18. Should point out that that's not typical garden maintenance costs though. Much of those are one-off (or at least very infrequent) expenses, some of which could be reduced if you're prepared to do the work yourself (depends on the size of the trees of course) and sound like they were at least partially down to making up for years of lack of maintenance. £1000 for a mower and some pots?! (mind you I've got far less lawn to mow and a cheap £100-odd thing does the job fine). Only time I've ever watered the lawn was when I put a bit of new seed down, although living on the edge of the Peak District I'm not usually lacking for rain. A few water butts gets the garden through dry patches. But gardening is one of those things where you can maintain something basic for not much but can also keep spending with no end if you get carried away.
  19. All rather less useful than a doctor I'd say. Humanity managed without most of those for a long, long time (except maybe brewing beer).
  20. Amen! But don't expect anything other than to get patronised (at best) for saying that. It's telling that CofVI says it's a mystery to him why someone would be bothered about it. Another one freely criticising something that he openly admits he cannot understand. I've said it before and I'll say it again - "do something unless you have a good reason not to" is an obnoxious, dismissive, and unthinking retort to someone who is unimpressed by what you think they should do. I'll stick with "don't bother unless I think there's a good reason to." So I'll happily wear a seatbelt (or take a Covid vaccine) because it seems to me that the risks justify that level of mitigation. I'll usually, but not always, wear a bike helmet (depends where I'm going), but I'd utterly condemn anyone who says "then wear it all the time you're on your bike" - or suggests that it should be law.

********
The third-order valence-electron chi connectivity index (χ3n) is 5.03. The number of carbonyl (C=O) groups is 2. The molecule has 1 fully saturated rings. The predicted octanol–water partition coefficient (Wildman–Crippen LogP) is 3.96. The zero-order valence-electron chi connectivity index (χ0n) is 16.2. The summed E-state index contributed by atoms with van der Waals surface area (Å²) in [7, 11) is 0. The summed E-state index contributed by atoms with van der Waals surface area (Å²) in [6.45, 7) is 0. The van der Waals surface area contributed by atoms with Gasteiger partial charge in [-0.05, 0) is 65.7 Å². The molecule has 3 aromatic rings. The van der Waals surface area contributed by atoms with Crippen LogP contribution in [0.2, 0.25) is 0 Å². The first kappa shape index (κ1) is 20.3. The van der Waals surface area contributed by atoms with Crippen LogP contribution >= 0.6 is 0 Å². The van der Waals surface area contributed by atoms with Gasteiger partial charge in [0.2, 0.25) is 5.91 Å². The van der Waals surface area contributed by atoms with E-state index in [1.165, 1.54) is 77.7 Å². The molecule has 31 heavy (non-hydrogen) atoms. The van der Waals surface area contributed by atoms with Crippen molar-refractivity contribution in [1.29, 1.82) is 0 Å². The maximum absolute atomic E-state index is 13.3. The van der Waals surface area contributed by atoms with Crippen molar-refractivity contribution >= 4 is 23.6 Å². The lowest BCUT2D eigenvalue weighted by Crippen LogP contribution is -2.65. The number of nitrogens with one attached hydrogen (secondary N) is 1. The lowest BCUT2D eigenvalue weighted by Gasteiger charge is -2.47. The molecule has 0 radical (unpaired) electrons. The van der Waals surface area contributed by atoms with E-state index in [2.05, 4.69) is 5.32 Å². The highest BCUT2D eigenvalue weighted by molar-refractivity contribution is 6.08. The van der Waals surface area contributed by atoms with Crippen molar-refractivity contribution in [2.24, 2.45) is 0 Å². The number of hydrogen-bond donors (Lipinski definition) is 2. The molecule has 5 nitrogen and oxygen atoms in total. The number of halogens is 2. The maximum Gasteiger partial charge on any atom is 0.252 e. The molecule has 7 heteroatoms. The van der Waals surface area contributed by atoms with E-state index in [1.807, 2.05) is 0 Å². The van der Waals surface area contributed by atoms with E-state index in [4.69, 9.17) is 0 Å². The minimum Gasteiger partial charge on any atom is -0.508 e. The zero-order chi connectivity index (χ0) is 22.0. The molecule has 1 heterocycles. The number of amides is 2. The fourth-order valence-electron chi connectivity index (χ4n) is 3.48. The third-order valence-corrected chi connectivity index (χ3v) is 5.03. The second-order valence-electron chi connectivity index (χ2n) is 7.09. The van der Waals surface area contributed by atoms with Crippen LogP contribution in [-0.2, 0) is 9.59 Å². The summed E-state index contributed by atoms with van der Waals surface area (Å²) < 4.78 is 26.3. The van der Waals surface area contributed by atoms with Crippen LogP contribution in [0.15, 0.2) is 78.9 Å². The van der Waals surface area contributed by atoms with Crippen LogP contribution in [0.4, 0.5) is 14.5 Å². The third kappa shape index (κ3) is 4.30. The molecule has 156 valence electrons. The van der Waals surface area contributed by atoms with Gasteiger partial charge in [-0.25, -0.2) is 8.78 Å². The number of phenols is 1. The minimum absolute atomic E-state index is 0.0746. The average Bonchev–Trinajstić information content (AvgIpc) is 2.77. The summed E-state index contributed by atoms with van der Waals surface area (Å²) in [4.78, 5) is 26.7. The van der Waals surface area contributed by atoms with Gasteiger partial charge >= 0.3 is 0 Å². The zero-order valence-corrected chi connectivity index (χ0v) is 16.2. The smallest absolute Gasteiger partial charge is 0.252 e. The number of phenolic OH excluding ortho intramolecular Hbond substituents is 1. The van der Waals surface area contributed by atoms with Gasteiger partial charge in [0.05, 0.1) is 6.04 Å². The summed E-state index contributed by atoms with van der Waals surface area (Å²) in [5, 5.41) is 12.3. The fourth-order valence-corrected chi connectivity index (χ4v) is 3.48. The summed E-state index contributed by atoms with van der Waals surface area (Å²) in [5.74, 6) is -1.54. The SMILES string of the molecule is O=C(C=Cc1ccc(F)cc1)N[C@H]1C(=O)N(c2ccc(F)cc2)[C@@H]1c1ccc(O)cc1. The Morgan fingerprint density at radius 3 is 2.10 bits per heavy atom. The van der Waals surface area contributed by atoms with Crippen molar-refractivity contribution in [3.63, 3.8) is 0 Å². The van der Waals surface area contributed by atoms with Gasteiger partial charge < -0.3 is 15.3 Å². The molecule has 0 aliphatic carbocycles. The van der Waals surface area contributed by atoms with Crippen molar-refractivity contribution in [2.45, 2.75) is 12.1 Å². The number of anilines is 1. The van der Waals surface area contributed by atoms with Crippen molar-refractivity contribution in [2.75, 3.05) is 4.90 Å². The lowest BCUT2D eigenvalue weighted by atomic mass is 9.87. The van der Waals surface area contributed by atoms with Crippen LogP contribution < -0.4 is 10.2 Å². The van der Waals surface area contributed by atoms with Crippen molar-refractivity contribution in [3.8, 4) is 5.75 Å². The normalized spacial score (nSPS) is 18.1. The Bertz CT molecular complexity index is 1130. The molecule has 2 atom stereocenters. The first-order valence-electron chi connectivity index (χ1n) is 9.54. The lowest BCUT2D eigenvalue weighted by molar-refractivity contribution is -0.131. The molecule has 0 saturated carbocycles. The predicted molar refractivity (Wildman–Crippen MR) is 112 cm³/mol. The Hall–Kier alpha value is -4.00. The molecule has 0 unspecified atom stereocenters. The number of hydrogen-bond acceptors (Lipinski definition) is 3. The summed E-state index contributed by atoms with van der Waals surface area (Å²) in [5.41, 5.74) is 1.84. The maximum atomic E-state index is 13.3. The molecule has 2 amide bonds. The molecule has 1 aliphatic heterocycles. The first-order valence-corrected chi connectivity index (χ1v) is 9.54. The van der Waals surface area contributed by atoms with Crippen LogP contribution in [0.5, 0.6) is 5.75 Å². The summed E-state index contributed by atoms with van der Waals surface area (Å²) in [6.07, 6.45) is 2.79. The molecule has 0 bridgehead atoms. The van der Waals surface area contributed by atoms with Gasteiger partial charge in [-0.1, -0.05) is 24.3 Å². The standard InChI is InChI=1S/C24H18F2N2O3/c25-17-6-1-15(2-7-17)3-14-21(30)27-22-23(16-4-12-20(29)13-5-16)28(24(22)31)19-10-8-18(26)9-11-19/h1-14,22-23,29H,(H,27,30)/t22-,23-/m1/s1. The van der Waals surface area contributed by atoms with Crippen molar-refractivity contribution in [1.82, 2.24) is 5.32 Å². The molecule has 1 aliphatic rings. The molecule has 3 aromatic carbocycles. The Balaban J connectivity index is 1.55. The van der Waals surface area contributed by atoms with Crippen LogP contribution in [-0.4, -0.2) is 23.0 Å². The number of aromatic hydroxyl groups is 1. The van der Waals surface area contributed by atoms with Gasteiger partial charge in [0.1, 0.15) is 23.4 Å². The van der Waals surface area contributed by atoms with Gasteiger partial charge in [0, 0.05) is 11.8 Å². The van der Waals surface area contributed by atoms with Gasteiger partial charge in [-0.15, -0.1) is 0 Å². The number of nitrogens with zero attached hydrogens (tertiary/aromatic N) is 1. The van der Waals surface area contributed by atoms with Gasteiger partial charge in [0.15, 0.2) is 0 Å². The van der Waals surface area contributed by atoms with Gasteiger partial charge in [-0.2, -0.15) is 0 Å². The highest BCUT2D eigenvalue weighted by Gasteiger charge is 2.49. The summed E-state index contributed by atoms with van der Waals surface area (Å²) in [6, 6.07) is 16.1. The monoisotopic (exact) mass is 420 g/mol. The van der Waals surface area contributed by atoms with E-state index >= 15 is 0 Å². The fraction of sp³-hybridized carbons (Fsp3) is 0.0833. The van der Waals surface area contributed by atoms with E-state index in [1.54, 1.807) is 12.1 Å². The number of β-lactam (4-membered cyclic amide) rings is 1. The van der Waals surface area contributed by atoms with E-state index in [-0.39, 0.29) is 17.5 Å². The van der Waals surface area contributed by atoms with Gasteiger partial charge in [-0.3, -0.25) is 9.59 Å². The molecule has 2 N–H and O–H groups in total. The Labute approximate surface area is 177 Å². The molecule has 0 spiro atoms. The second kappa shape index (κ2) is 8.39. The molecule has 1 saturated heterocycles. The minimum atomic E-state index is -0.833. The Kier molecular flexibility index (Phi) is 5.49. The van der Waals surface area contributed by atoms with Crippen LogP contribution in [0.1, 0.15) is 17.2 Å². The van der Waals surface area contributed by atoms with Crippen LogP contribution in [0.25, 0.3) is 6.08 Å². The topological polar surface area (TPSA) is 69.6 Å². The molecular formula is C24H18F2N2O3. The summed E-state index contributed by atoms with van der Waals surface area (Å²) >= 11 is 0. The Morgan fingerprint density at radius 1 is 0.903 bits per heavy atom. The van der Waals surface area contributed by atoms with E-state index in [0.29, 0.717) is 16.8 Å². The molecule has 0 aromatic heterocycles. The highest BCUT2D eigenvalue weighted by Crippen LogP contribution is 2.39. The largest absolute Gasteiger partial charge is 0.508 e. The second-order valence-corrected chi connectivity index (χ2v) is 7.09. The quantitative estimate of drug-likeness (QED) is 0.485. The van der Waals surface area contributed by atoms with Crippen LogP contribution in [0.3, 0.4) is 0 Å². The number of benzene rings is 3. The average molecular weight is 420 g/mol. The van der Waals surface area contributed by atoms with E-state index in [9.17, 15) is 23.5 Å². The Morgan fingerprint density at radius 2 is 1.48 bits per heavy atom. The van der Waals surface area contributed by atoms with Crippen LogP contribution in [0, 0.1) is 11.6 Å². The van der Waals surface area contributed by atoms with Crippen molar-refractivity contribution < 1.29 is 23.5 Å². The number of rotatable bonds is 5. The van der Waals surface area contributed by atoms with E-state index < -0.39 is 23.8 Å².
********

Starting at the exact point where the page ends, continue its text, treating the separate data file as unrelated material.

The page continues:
21. Or you have difficulty understand peoples' motivations and desires. I've disagreed with Bruce Banner over his vaccination stance (strongly enough to piss him off quite a lot) but during that disagreement nothing he said gave me the impression that he didn't understand the relative risks. There's more to life than just saying "which is the safer choice?" "I'd just prefer to carry on and take my chance" even if the mitigation is trivial is a perfectly valid choice. "The risk's at a level I don't give a **** about so I find it silly to mitigate against it at all, no matter how trivial the mitigation" is a position that I don't find so hard to understand. The arguments were that I disagreed that that is indeed the case with Covid, but the principle is entirely reasonable.
  22. Although even £30,000 is only around the median UK salary.
  23. I suppose I can tolerate them for that long, it's not as if we're likely to be able to build enough reactors in that time to be able to afford to replace them anyway.